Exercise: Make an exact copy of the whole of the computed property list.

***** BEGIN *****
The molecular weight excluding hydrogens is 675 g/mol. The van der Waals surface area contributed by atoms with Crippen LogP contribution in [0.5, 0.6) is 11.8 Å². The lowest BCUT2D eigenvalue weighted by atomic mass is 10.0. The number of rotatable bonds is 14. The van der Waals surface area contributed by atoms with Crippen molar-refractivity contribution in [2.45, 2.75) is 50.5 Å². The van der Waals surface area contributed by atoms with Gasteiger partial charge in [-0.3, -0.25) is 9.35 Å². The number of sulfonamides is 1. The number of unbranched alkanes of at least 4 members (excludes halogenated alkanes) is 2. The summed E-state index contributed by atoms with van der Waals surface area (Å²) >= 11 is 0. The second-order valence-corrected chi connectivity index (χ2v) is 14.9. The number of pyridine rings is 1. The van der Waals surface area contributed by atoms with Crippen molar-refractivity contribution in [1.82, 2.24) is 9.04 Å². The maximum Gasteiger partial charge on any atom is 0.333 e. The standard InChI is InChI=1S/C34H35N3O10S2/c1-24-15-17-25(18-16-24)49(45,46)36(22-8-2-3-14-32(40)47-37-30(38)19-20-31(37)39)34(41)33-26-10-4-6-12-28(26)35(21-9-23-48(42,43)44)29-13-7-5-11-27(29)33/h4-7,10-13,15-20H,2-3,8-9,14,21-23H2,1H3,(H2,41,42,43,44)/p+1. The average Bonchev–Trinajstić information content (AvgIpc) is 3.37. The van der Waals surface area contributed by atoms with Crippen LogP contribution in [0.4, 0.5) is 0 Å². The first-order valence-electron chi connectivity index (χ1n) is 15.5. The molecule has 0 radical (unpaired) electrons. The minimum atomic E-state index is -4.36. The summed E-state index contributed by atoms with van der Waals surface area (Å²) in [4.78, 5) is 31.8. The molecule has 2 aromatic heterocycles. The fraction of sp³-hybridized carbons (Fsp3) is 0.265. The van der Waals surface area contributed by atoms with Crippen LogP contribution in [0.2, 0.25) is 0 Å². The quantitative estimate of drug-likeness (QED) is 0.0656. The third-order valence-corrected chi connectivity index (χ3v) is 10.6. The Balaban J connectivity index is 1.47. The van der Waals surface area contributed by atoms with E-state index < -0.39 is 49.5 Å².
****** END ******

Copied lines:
The molecular weight excluding hydrogens is 675 g/mol. The van der Waals surface area contributed by atoms with Crippen LogP contribution in [0.5, 0.6) is 11.8 Å². The lowest BCUT2D eigenvalue weighted by atomic mass is 10.0. The number of rotatable bonds is 14. The van der Waals surface area contributed by atoms with Crippen molar-refractivity contribution in [2.45, 2.75) is 50.5 Å². The van der Waals surface area contributed by atoms with Gasteiger partial charge in [-0.3, -0.25) is 9.35 Å². The number of sulfonamides is 1. The number of unbranched alkanes of at least 4 members (excludes halogenated alkanes) is 2. The summed E-state index contributed by atoms with van der Waals surface area (Å²) >= 11 is 0. The second-order valence-corrected chi connectivity index (χ2v) is 14.9. The number of pyridine rings is 1. The van der Waals surface area contributed by atoms with Crippen molar-refractivity contribution in [1.82, 2.24) is 9.04 Å². The maximum Gasteiger partial charge on any atom is 0.333 e. The standard InChI is InChI=1S/C34H35N3O10S2/c1-24-15-17-25(18-16-24)49(45,46)36(22-8-2-3-14-32(40)47-37-30(38)19-20-31(37)39)34(41)33-26-10-4-6-12-28(26)35(21-9-23-48(42,43)44)29-13-7-5-11-27(29)33/h4-7,10-13,15-20H,2-3,8-9,14,21-23H2,1H3,(H2,41,42,43,44)/p+1. The average Bonchev–Trinajstić information content (AvgIpc) is 3.37. The van der Waals surface area contributed by atoms with Crippen LogP contribution in [0.4, 0.5) is 0 Å². The first-order valence-electron chi connectivity index (χ1n) is 15.5. The molecule has 0 radical (unpaired) electrons. The minimum atomic E-state index is -4.36. The summed E-state index contributed by atoms with van der Waals surface area (Å²) in [4.78, 5) is 31.8. The molecule has 2 aromatic heterocycles. The fraction of sp³-hybridized carbons (Fsp3) is 0.265. The van der Waals surface area contributed by atoms with Crippen LogP contribution in [0.2, 0.25) is 0 Å². The quantitative estimate of drug-likeness (QED) is 0.0656. The third-order valence-corrected chi connectivity index (χ3v) is 10.6. The Balaban J connectivity index is 1.47. The van der Waals surface area contributed by atoms with E-state index < -0.39 is 49.5 Å².